In Exchange for Speeding Up the Processes of Admission to the European Union, the Two Conflicting Countries Have Agreed to a Diplomatic Truce
Thanks to the continuous and stubborn mediation of the European Union, there is a first partial understanding between Serbia and Kosovo, after 25 years of conflicts and hostilities. After 12 hours of negotiations, in fact, the 2 countries, whose opposition has centuries-old origins, have come to the head of an agreement that is absolutely not taken for granted and in any case still to be formalized. The first step in a process that is expected to be long and full of uncertainties, about the normalization in relations between the two countries, has provided for the recognition of the respective official citizens documents by the 2 governments. This action will allow, in the near future, free travel of citizens between the two nations and will open the doors for Kosovo, de facto, to join the main international organizations, without Serbia impeding its success.
The old, never resolved disputes between Serbia and Kosovo did not bode well on the eve of the agreement and the numerous Serbian nationalist associations continue to reiterate, in a practically official manner, that they will continue to consider the territory of Kosovo as still part to the Serbian state, despite the fact that, to date, it is already considered autonomous by half of the UN member states. The prevalence of the Albanian ethnic group, in the Kosovar state, is the cause of the conflict that has involved the two peoples for decades and became more bitter precisely with the war of independence between 1998 and 1999 which caused 11 thousand civilians killed and 800 thousand refugees. NATO “solved” the dispute with the bombing of Serbia and the consequent recognition of Kosovo as an independent state, causing serious disagreements in Serbian public opinion ever since. Some nations, including Russia and China, however, have never recognized the independence of Kosovo, effectively transforming the conflict between the two nations into yet another cause of international geopolitical instability.
A first meeting to sign the terms of the agreement had already been set for 27 February in Brussels but the latter took place in recent days in Ohrid, in northern Macedonia and, although there has not yet been any official signing, the leaders of the two countries have formally pledged to pursue the agreement and to implement all the articles concerning it. In the event that one of the two parties does not respect the terms of the agreement, there would be diplomatic and political relevant consequences, among which the cancellation of Serbia’s EU accession process and would be slowed down that of Kosovo, in addition to the failure disbursement of financial aid by the Commission.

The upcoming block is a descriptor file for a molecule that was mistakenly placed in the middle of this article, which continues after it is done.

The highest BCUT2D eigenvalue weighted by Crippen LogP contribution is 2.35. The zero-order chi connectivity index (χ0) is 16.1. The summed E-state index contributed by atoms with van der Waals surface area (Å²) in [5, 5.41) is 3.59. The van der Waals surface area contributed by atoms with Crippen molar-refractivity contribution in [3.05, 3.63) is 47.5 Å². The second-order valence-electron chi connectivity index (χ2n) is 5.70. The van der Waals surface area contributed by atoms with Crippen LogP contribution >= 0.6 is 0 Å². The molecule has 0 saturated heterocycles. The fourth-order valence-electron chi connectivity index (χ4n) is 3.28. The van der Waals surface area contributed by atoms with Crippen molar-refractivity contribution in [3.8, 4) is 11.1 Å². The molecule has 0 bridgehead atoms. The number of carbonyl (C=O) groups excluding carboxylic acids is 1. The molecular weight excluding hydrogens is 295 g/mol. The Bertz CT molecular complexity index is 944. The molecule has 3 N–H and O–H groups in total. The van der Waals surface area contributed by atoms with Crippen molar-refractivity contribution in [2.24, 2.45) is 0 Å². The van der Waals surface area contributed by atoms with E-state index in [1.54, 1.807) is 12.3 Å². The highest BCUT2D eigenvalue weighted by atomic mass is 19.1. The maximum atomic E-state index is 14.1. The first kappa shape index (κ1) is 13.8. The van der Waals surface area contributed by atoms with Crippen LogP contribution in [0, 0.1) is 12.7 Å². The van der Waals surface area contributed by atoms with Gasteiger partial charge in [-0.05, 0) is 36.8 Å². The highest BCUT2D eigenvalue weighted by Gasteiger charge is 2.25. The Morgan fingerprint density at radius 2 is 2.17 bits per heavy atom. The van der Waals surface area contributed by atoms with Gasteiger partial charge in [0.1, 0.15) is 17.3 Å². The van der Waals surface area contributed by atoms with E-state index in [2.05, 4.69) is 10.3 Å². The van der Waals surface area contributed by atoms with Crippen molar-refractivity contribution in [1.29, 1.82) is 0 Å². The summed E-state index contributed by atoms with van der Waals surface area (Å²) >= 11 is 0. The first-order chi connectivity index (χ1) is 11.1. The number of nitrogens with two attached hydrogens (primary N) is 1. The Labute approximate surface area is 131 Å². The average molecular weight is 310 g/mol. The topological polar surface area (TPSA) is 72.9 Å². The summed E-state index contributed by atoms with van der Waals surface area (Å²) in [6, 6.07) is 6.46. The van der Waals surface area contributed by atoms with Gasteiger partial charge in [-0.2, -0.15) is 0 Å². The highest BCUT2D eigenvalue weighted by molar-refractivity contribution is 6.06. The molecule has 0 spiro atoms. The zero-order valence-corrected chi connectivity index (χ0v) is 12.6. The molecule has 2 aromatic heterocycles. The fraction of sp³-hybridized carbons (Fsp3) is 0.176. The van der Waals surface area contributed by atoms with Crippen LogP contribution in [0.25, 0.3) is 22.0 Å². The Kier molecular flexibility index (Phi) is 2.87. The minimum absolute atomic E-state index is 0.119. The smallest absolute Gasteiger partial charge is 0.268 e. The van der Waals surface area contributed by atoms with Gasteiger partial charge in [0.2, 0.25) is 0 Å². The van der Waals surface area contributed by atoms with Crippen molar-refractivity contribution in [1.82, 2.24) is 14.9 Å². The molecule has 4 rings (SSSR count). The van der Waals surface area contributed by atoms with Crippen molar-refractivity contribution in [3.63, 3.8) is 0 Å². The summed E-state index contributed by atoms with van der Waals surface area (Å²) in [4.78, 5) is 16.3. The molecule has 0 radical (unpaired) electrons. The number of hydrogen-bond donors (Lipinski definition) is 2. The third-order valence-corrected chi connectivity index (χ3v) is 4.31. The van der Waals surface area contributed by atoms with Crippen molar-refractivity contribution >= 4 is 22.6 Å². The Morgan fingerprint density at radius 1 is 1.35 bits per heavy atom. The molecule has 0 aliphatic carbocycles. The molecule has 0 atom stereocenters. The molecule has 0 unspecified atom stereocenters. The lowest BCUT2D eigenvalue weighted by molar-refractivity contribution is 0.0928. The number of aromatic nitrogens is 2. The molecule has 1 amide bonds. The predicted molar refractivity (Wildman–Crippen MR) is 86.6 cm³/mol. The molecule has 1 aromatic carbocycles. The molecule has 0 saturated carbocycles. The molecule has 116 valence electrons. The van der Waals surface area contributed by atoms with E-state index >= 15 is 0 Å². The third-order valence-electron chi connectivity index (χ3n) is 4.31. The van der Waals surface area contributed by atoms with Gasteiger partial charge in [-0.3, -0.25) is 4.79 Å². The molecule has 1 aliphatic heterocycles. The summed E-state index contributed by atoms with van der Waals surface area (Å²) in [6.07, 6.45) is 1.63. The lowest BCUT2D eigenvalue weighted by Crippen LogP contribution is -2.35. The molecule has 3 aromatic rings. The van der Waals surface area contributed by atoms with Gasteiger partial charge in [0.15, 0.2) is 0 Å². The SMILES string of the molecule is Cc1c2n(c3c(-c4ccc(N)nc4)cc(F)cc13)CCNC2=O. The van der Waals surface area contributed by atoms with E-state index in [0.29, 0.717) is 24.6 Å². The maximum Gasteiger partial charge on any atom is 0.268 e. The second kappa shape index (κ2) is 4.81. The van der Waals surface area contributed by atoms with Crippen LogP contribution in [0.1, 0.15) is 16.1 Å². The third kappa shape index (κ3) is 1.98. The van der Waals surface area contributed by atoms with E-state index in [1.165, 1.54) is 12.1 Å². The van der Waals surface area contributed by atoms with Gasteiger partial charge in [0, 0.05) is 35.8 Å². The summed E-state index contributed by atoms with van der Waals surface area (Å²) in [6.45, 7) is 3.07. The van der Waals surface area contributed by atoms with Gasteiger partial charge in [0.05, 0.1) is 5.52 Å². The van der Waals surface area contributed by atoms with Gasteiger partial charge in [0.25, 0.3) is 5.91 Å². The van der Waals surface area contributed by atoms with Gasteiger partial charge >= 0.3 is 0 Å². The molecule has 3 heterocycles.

While the Serbian leader is satisfied and says it is convinced of the success of the agreement and of the important step taken towards the normalization of relations with the Kosovar state, its counterpart says it is suspicious of Serbia’s decision to not sign official documents , as has already happened in the encounters attempted previously. Josep Borrell himself, high representative for EU foreign and defence policy, defined the mediation proposal put forward by Europe as more ambitious and definitive, but still recognizes Kosovo’s good will to allow the Serb minority still present in the territory, an adequate level of autonomy, in clear contrast with the latest decisions taken in this regard, precisely by the Kosovar government, intent on cancelling any foreigner representation present in the nation, including, for example, the abolition of the Serbian nation’s license plates.
In recent months, precisely because of the tightening by the Kosovar leader of some restrictions, the Serbian army has been put on alarm several times, also triggering riots within Kosovar territory, by the Serbian community. The first step, however, seems to have been taken and now we just need to wait for both parties to respect the agreement.